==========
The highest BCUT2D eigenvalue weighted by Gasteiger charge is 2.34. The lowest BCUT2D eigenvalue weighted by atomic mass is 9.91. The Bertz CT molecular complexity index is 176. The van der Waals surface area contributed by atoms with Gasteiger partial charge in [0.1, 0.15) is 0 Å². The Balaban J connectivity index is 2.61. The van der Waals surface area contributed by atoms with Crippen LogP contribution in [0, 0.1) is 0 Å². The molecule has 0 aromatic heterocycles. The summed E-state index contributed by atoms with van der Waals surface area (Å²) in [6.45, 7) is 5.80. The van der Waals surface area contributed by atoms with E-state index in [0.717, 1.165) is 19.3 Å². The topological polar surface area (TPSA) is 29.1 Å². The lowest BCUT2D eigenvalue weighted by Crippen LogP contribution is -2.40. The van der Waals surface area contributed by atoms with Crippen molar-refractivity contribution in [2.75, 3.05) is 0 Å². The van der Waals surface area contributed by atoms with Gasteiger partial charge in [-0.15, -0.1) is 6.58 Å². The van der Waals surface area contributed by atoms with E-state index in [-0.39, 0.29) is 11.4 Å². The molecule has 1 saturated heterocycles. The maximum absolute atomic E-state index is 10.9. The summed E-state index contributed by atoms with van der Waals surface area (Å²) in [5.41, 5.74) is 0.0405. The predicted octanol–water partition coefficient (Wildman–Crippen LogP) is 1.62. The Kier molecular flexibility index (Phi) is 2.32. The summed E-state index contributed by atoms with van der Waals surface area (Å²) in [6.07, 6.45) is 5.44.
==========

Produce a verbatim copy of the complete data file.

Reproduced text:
The highest BCUT2D eigenvalue weighted by Gasteiger charge is 2.34. The lowest BCUT2D eigenvalue weighted by atomic mass is 9.91. The Bertz CT molecular complexity index is 176. The van der Waals surface area contributed by atoms with Gasteiger partial charge in [0.1, 0.15) is 0 Å². The Balaban J connectivity index is 2.61. The van der Waals surface area contributed by atoms with Crippen LogP contribution in [0, 0.1) is 0 Å². The molecule has 0 aromatic heterocycles. The summed E-state index contributed by atoms with van der Waals surface area (Å²) in [6.45, 7) is 5.80. The van der Waals surface area contributed by atoms with E-state index in [0.717, 1.165) is 19.3 Å². The topological polar surface area (TPSA) is 29.1 Å². The lowest BCUT2D eigenvalue weighted by Crippen LogP contribution is -2.40. The van der Waals surface area contributed by atoms with Crippen molar-refractivity contribution in [2.75, 3.05) is 0 Å². The van der Waals surface area contributed by atoms with Gasteiger partial charge in [-0.15, -0.1) is 6.58 Å². The van der Waals surface area contributed by atoms with E-state index in [-0.39, 0.29) is 11.4 Å². The molecule has 1 saturated heterocycles. The maximum absolute atomic E-state index is 10.9. The summed E-state index contributed by atoms with van der Waals surface area (Å²) in [5.41, 5.74) is 0.0405. The predicted octanol–water partition coefficient (Wildman–Crippen LogP) is 1.62. The Kier molecular flexibility index (Phi) is 2.32. The summed E-state index contributed by atoms with van der Waals surface area (Å²) in [6.07, 6.45) is 5.44.